The ACUITY ( Acute Catheterization and Urgent Intervention Triage strategy ) trial has assessed the potential of the injectable anti-clotting medicine Bivalirudin ( Angiomax ) in patients experiencing cardiac emergencies known as acute coronary syndromes ( ACS ).
The results have shown that Bivalirudin, in the Bivalirudin alone treatment group, was effective and reduced the risk of major bleeding, a key risk factor for mortality, by 47% compared to the standard combination of injectable drugs used in ACS patients.
In ACUITY, we tested several different combinations of drug therapies and found that the simplest regimen was the best," said ACUITY's principal investigator, Gregg W. Stone, at Columbia University Medical Center. " Previous ACS trials have added drug on top of drug to achieve better efficacy, sacrificing safety along the way. The ACUITY trial showed that Bivalirudin alone is as effective as more complicated dual drug regimens, and results in significantly less bleeding, which means improved outcomes for patients."
The ACUITY trial is one of the largest ACS clinical trials ever conducted to evaluate anti-clotting therapies administered in the hospital.
Enrolling 13,819 patients in 17 countries, investigators employed an early invasive strategy, starting anticoagulant therapy at arrival to the emergency department and quickly moving patients to the cardiac catheterization laboratory for evaluation and, in most cases, a percutaneous coronary intervention ( PCI ), commonly known as angioplasty.
Anticoagulant treatments were continued during these procedures.
Each year in the United States, 5 million people go to the emergency department with chest pain, of which about 1.4 million are identified with ACS.
Acute coronary syndromes include a range of conditions, such as myocardial infarction.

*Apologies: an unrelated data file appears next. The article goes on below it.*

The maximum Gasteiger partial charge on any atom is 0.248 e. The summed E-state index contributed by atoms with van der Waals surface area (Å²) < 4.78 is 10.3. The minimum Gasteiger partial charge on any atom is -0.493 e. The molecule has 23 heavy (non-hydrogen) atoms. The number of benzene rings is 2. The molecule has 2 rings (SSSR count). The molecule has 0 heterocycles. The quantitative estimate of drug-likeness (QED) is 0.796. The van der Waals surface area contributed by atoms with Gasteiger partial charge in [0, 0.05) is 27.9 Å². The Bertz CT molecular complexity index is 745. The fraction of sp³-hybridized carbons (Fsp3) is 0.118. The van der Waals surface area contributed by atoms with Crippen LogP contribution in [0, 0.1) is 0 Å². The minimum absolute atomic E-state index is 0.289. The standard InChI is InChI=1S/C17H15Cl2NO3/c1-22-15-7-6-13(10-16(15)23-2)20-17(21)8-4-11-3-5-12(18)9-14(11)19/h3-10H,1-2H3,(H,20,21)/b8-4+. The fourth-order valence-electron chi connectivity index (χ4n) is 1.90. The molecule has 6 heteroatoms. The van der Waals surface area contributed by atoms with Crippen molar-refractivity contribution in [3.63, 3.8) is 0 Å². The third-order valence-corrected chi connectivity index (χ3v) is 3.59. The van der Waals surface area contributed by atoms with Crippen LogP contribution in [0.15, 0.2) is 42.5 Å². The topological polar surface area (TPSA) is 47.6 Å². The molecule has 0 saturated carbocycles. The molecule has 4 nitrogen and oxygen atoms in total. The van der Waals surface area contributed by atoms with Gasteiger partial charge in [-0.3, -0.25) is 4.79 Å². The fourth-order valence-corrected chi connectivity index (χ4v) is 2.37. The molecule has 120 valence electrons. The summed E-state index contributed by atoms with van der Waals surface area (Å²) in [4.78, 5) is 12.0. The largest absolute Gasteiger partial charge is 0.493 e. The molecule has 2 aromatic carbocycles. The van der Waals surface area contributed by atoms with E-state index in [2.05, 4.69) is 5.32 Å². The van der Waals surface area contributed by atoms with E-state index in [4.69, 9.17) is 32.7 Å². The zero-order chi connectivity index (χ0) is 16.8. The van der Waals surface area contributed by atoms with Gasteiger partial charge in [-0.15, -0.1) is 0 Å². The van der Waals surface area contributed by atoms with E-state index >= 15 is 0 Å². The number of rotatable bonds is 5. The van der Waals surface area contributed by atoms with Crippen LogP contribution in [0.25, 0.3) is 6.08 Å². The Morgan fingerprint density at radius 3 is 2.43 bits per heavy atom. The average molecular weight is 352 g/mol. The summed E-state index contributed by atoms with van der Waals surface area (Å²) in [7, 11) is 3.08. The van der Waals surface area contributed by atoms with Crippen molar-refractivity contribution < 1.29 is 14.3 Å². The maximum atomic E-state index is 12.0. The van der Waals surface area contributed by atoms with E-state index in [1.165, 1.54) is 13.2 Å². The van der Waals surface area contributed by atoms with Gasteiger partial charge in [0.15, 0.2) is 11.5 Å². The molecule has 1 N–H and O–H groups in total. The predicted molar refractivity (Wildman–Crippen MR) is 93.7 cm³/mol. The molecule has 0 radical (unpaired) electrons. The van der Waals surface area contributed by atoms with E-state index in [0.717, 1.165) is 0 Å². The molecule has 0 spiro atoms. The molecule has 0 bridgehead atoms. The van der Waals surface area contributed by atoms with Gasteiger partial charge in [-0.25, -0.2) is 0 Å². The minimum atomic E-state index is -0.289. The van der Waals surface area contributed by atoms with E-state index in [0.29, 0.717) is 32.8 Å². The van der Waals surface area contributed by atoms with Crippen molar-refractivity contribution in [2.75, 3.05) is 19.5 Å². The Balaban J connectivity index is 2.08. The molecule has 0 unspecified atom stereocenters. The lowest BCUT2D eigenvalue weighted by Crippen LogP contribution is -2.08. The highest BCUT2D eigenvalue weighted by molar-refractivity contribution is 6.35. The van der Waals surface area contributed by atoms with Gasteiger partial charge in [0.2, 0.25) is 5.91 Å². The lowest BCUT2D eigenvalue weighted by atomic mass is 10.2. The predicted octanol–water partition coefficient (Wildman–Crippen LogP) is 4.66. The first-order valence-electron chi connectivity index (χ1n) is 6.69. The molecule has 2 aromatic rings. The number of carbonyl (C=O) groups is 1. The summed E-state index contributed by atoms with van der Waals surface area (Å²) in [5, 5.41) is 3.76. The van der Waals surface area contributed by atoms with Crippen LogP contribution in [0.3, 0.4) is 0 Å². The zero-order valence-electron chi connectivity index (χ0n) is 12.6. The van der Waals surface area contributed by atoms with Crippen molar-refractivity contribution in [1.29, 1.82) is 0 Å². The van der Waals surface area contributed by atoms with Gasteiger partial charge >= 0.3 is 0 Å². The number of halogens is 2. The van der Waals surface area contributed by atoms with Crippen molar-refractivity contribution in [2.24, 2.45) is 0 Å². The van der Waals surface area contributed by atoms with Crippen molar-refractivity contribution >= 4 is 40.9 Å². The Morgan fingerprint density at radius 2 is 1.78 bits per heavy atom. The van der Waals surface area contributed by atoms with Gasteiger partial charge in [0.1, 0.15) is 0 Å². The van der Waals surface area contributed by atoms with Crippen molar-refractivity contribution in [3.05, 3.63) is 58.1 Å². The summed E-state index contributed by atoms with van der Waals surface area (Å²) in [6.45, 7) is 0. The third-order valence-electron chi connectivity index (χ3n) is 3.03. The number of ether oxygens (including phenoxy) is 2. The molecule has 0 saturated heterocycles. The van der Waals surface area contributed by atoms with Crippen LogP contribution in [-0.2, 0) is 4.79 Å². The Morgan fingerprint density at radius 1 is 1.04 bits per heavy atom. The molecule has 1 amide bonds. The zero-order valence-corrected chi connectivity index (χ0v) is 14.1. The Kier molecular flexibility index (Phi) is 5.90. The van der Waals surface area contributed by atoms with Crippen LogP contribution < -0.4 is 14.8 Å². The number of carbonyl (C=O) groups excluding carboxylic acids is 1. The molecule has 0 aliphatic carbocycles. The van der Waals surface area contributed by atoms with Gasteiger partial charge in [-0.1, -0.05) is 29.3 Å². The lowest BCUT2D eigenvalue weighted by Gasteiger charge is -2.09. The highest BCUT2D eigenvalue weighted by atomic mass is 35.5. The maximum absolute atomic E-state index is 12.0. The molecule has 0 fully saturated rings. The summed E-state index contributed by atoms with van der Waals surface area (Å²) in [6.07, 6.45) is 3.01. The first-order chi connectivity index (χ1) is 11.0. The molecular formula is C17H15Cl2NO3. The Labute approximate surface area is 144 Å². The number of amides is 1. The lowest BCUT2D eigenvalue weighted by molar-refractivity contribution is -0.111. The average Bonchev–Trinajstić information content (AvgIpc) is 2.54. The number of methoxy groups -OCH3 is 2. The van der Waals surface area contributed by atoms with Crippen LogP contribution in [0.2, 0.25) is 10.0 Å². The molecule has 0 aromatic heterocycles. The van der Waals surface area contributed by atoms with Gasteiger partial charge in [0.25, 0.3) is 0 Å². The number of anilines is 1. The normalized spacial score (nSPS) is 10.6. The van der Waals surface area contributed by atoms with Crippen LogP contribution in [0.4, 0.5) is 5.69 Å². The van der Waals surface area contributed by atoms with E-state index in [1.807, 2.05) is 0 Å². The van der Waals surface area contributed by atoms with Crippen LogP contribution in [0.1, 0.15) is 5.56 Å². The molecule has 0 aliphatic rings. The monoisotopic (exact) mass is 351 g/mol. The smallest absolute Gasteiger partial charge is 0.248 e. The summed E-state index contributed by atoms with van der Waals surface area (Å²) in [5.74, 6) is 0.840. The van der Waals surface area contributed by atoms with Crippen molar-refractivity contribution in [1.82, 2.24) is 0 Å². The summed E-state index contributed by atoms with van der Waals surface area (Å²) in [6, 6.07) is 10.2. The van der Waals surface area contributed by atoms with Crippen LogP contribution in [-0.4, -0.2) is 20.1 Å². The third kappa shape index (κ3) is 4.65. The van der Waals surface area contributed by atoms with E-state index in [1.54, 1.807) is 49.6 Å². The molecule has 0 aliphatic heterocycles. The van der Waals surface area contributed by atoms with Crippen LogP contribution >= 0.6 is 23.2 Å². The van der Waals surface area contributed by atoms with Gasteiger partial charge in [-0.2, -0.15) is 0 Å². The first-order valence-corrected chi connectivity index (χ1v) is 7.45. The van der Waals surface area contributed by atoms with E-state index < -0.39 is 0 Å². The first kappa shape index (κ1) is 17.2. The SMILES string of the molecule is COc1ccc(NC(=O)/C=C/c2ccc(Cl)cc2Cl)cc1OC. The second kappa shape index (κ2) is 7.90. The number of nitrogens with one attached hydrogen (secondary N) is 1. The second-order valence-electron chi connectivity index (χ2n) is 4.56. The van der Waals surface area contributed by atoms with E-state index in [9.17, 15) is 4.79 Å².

Currently, when patients go to the emergency department with ACS symptoms, there is a significant risk for heart attack or death. Most often, there are several different drugs given to ACS patients including the standard injectable combination of heparins ( unfractionated or low-molecular weight ) plus GP IIb/IIIa inhibitors, sometimes in combination with each other, to prevent heart attack and death. The use of these drugs, especially when given in combination, can lead to bleeding complications in patients undergoing PCI, which further increases the risk of death for patients.
The ACUITY trial results have demonstrated that, compared to the heparin combination, Bivalirudin provided similar protection from myocardial infarction, death and reocclusion of the diseased coronary artery ( revascularization ), while significantly reducing bleeding in ACS patients.
Angiomax is a direct thrombin inhibitor with a naturally reversible mechanism of action.
In clinical trials, Angiomax has demonstrated efficacy plus reductions in bleeding complications compared to heparin as the foundation anticoagulant in the contemporary catheterization lab setting. These reductions in ischemic and bleeding complications remain evident even in high-risk patients.
In the U.S., Angiomax is indicated for use as an anticoagulant in patients with unstable angina undergoing percutaneous transluminal coronary angioplasty ( PTCA ) and with provisional GP IIb/IIIa inhibition in patients undergoing PCI.
Angiomax is also indicated in patients with, or at risk of heparin-induced thrombocytopenia and thrombosis syndrome ( HIT/HITTS ) undergoing PCI.
Angiomax is intended for use with Aspirin.
The most common adverse events for Angiomax in clinical trials comparing Angiomax and heparin were back pain, pain, nausea, headache, and hypotension. The incidence of these adverse events was comparable in both the Angiomax and heparin groups in these trials. An unexplained fall in blood pressure or hematocrit, or any unexplained symptom, should lead to serious consideration of a hemorrhagic event and cessation of Angiomax administration.
Angiomax is contraindicated in patients with active major bleeding or hypersensitivity to Angiomax or its components.
Source: The New England Journal of Medicine, 2006